5. The first wave of lenders who launched their lending offerings concurrently with the details of the various Schemes being finalised, and continuously modified should be commended for the institutional effort that was expended and the pragmatic manner in which they worked alongside the Government to get the Schemes up and running.
  6. It should be noted that, given the resources expended, the complex nature of the Schemes and the generally low interest rates being charged, it is unlikely that the first wave of lenders will “make a profit” from any of the lending that they provide via the Scheme - it appears they were genuinely motivated to support SMEs and the overall UK Economy in the face of unprecedented economic crisis.
  7. For companies that have not been willing or able to access the Schemes, the effects will be disastrous - leading to loss of long-standing pillars of local economies, countless jobs and a reduction in the long-term productivity and competitiveness of the  UK globally.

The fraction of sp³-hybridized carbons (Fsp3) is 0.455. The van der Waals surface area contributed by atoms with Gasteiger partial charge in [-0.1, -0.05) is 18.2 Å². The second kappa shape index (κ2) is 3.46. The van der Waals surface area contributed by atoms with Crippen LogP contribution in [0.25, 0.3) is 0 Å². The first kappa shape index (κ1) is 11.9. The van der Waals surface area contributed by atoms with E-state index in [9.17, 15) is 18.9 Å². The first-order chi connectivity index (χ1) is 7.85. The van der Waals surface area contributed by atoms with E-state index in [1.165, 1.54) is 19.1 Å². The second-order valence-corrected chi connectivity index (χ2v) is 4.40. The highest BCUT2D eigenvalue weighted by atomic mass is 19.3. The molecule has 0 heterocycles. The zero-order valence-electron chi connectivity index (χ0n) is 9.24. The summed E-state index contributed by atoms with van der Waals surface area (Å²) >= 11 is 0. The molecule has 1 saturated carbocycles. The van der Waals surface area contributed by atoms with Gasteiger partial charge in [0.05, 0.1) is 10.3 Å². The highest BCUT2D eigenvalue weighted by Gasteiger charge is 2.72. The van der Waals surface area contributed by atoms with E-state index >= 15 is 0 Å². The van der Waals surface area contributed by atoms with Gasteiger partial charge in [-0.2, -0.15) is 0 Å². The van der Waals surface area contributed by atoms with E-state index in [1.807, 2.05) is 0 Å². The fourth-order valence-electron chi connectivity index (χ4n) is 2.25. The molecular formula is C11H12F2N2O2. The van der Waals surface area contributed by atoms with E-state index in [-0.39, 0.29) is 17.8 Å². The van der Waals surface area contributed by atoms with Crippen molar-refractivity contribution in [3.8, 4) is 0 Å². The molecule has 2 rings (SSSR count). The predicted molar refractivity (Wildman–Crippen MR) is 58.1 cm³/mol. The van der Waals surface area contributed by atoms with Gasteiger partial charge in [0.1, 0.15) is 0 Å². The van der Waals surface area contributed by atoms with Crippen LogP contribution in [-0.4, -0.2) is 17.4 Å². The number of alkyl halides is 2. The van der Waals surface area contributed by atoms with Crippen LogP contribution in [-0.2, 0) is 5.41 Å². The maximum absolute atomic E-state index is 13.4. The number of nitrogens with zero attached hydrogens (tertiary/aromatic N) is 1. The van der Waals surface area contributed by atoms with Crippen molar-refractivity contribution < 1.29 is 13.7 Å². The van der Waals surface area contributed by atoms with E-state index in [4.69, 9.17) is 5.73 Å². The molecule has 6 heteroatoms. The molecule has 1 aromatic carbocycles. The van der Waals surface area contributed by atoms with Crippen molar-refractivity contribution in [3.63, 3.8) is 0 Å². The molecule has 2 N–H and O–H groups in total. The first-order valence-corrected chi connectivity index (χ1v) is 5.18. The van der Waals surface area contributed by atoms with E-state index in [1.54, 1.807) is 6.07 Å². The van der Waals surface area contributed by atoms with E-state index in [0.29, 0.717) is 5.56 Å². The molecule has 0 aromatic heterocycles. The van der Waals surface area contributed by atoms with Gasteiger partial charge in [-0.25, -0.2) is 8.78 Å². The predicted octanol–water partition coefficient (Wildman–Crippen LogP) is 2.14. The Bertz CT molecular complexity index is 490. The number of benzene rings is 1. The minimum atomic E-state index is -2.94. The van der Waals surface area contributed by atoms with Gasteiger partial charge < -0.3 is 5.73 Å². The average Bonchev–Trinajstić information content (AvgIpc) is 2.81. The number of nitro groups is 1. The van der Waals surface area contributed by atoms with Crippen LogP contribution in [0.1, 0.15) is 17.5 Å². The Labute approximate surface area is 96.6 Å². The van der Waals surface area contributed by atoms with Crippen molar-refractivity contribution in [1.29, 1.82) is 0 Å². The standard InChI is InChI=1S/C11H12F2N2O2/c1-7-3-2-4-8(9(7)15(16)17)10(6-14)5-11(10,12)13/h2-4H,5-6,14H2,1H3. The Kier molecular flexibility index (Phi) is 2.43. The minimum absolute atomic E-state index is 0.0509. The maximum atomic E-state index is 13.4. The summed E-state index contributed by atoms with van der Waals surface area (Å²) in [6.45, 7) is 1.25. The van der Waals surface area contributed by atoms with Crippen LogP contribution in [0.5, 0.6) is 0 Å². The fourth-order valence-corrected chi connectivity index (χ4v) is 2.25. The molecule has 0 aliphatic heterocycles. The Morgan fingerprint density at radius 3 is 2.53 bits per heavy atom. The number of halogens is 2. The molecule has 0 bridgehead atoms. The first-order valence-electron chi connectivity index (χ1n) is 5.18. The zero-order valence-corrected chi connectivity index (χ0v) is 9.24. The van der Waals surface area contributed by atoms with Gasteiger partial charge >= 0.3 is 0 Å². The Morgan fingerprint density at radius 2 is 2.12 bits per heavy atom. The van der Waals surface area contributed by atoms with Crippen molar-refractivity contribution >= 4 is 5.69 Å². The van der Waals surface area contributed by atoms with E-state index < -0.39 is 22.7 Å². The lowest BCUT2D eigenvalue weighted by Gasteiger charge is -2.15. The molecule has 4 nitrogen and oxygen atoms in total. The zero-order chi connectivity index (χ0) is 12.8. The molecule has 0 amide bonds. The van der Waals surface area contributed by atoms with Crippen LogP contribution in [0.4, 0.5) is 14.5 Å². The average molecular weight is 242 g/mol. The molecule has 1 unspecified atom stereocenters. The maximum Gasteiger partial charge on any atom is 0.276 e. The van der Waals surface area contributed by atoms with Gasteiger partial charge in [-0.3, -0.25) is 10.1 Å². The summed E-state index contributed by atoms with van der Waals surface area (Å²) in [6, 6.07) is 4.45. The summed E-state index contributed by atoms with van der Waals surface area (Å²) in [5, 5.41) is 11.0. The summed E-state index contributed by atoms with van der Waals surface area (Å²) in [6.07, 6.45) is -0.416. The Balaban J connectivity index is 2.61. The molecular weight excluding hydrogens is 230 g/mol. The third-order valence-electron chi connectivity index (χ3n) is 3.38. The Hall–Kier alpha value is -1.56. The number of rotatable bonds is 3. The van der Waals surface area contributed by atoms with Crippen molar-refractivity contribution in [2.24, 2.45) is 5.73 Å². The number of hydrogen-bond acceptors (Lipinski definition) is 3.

8. The majority of companies unable to access the Schemes have been viable but it is because:


    1. they were not suitable for debt funding (growth stage, business sector, seasonality, etc.) and both they and the CBIL and CLBIL funders know it would be inappropriate to be making loans that could not reasonably be expected to be serviced or repaid.
    2. They fell through eligibility gaps (loss making, affordability calculations, etc.) - inevitable in any Scheme as complex as those being implemented.
  1. The Government should, as a matter of urgency, provide other support and resources to support such businesses.